Wednesday 15 June 2011

Big is Beautiful : Bunkum!

Traveline Trauma in Terrington?
It is not well documented (indeed it may even be a state secret!) that, in the early days of Traveline, a committee of bus operators was convened to advise the CPT
and its Director on the best way to deliver the service.  This group consisted of some quite high ranking movers and shakers from major bus companies. fbb also attended!

The committee stressed, repeatedly, the fact that bus transport was essentially a local service and that delivery of information needed to be local even if it were derived from a regional or even national database. One wise suggestion was that large regional call centres were NOT a good idea and output needed to be channelled through local offices where local information would be available and could be updated manually if necessary.
One outlandish suggestion was that a single national phone number [like, say, 1365247 = 1 number, 365 days a year, 24 hours, 7 days a week] should be linked to every phone dialling code in the country.  A caller wanting information for journeys to or from Sheffield, for example, would dial 01742 (old codes, then!) 1356247 and would get someone in Sheffield.  What a good idea.   

The committee fizzled out (was "politically" sidelined?) as preparations for Traveline progressed and minutes showed that these ideas "were not pursued".  fbb reckons that this was via the dead hand of the Men from the Ministry who had already decided that Big was Beautiful,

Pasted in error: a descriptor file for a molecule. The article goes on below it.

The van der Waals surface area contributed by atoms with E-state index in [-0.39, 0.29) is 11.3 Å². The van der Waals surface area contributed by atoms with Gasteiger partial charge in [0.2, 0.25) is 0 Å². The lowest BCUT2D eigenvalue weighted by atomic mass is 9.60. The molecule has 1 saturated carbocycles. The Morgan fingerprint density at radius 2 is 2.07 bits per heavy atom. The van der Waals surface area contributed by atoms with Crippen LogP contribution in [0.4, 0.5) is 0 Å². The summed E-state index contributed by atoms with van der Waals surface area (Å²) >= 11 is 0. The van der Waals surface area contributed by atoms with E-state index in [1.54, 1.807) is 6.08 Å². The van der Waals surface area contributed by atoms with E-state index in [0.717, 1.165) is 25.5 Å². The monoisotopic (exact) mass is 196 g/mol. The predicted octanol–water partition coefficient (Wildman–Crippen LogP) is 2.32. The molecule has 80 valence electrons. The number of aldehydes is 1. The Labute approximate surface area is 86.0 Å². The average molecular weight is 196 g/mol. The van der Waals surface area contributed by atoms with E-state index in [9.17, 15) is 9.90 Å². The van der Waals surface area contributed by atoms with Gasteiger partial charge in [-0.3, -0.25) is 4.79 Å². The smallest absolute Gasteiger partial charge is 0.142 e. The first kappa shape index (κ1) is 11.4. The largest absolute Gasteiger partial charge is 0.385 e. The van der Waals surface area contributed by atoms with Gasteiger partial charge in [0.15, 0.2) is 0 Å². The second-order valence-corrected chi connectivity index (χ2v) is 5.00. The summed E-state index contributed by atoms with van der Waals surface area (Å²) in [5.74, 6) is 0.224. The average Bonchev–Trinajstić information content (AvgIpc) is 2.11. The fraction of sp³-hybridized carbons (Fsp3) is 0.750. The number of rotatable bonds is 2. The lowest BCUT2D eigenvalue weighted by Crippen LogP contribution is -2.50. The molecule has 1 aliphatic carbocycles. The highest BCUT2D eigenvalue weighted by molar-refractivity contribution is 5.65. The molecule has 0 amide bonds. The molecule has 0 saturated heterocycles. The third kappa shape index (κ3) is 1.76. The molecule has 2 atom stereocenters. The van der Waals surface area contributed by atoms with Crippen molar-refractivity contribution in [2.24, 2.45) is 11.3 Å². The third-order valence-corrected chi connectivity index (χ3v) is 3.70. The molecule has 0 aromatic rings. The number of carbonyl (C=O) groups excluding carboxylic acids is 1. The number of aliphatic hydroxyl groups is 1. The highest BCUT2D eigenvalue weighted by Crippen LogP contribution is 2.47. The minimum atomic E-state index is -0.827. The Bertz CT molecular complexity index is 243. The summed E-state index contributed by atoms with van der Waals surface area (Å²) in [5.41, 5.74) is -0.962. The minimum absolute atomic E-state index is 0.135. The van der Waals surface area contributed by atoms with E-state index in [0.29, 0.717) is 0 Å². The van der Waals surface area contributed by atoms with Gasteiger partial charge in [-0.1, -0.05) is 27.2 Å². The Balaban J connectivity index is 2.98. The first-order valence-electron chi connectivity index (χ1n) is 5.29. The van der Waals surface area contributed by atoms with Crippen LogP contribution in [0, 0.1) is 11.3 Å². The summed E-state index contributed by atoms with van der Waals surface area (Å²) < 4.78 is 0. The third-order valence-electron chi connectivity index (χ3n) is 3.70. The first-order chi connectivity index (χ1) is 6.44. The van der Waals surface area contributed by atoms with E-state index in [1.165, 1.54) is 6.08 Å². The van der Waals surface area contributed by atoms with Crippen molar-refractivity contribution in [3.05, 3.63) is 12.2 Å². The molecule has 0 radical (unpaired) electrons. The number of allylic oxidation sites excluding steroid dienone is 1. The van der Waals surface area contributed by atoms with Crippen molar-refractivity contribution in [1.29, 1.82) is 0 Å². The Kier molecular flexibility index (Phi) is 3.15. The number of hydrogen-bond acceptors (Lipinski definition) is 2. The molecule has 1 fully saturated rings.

and cheaper! 
So what did we get?  Huge, remote regional call centres and one national number coupled with a poorly explained way of dialling other regions.  Information about Southend answered in Plymouth! Anything slightly complex immediately bamboozles Traveline operators who are, understandably, unaware when they give answers that are unrealistic, or just plain wrong.
Rant over! Let's get practical

Following up the blog on the sale of First King's Lynn operation to Norfolk Green, "Fearnley's First Flogging", (read again), fbb decided to have a quick look at the new network on Traveline East Anglia.

He should have known better!

The journey planner [interrogated on Tuesday 14th June] gave some strange answers; sometimes a new service appeared to be in place ... 
 ... as here with Norfolk Green's replacement service 5 to Clenchwarton via West Lynn. Elsewhere whole blocks of service seemed to be missing, e.g. First's service 40 and 41 to Hunstanton gone, with no obvious sign of their Norfolk Green replacement routes 10 and 11.  The timetables section reveals all with this note ...

The information on this timetable is expected to be valid until at least 6th July 2011. Where we know of variations, before or after this date, then we show these at the top of each affected column in the table.

So,  not worth bothering after 6th July?  fbb was looking 8 days later, on 14th!
The column heading note "1" defines the whole table as "until 10th July", so that's why those journeys don't appear. But there's no service 10 / 11 in the timetable list.  It does not (yet!) exist, several days after the new scheme started.  Betty might have difficulty catching a bus to her country cottage.  Philip might have to get the tandem out!